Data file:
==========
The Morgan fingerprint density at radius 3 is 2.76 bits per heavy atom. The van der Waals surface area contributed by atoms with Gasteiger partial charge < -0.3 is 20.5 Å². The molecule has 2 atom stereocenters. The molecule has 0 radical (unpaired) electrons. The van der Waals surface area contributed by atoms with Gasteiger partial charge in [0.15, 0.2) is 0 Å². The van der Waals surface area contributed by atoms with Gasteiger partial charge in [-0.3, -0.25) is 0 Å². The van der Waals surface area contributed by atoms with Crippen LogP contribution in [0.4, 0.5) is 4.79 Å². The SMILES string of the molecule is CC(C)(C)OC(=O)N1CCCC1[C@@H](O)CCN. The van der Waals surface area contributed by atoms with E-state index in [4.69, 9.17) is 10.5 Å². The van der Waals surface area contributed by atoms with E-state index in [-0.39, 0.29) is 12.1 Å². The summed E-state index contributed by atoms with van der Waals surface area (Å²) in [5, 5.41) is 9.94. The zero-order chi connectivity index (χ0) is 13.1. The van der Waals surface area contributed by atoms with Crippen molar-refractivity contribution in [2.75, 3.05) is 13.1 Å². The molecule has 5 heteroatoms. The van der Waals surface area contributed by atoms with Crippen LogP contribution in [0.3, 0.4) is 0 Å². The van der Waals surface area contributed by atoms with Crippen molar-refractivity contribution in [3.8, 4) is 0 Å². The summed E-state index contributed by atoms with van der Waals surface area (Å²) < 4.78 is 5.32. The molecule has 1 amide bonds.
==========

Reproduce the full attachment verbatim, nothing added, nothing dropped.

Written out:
The Morgan fingerprint density at radius 3 is 2.76 bits per heavy atom. The van der Waals surface area contributed by atoms with Gasteiger partial charge < -0.3 is 20.5 Å². The molecule has 2 atom stereocenters. The molecule has 0 radical (unpaired) electrons. The van der Waals surface area contributed by atoms with Gasteiger partial charge in [0.15, 0.2) is 0 Å². The van der Waals surface area contributed by atoms with Gasteiger partial charge in [-0.3, -0.25) is 0 Å². The van der Waals surface area contributed by atoms with Crippen LogP contribution in [0.4, 0.5) is 4.79 Å². The SMILES string of the molecule is CC(C)(C)OC(=O)N1CCCC1[C@@H](O)CCN. The van der Waals surface area contributed by atoms with E-state index in [4.69, 9.17) is 10.5 Å². The van der Waals surface area contributed by atoms with E-state index in [-0.39, 0.29) is 12.1 Å². The summed E-state index contributed by atoms with van der Waals surface area (Å²) in [5, 5.41) is 9.94. The zero-order chi connectivity index (χ0) is 13.1. The van der Waals surface area contributed by atoms with Crippen molar-refractivity contribution in [2.75, 3.05) is 13.1 Å². The molecule has 5 heteroatoms. The van der Waals surface area contributed by atoms with Crippen LogP contribution in [0.3, 0.4) is 0 Å². The van der Waals surface area contributed by atoms with Crippen molar-refractivity contribution in [3.8, 4) is 0 Å². The summed E-state index contributed by atoms with van der Waals surface area (Å²) < 4.78 is 5.32. The molecule has 1 amide bonds.